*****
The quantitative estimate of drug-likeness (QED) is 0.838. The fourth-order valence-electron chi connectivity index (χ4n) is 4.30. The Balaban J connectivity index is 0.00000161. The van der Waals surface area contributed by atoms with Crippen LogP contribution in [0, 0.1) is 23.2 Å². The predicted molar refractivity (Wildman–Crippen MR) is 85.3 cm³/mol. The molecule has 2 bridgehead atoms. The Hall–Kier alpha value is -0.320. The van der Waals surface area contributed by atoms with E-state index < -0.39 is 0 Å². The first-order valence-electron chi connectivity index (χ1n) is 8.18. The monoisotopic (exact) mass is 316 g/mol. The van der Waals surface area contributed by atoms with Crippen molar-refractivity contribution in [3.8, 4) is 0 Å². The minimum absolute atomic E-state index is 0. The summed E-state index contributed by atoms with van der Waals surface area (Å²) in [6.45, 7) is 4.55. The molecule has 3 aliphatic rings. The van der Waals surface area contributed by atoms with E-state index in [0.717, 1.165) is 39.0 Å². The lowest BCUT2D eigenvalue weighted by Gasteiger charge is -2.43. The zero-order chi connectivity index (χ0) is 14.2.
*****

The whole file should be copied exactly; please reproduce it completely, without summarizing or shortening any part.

The quantitative estimate of drug-likeness (QED) is 0.838. The fourth-order valence-electron chi connectivity index (χ4n) is 4.30. The Balaban J connectivity index is 0.00000161. The van der Waals surface area contributed by atoms with Crippen LogP contribution in [0, 0.1) is 23.2 Å². The predicted molar refractivity (Wildman–Crippen MR) is 85.3 cm³/mol. The molecule has 2 bridgehead atoms. The Hall–Kier alpha value is -0.320. The van der Waals surface area contributed by atoms with E-state index < -0.39 is 0 Å². The first-order valence-electron chi connectivity index (χ1n) is 8.18. The monoisotopic (exact) mass is 316 g/mol. The van der Waals surface area contributed by atoms with Crippen molar-refractivity contribution in [3.8, 4) is 0 Å². The minimum absolute atomic E-state index is 0. The summed E-state index contributed by atoms with van der Waals surface area (Å²) in [6.45, 7) is 4.55. The molecule has 3 aliphatic rings. The van der Waals surface area contributed by atoms with E-state index in [0.717, 1.165) is 39.0 Å². The lowest BCUT2D eigenvalue weighted by Gasteiger charge is -2.43. The zero-order chi connectivity index (χ0) is 14.2.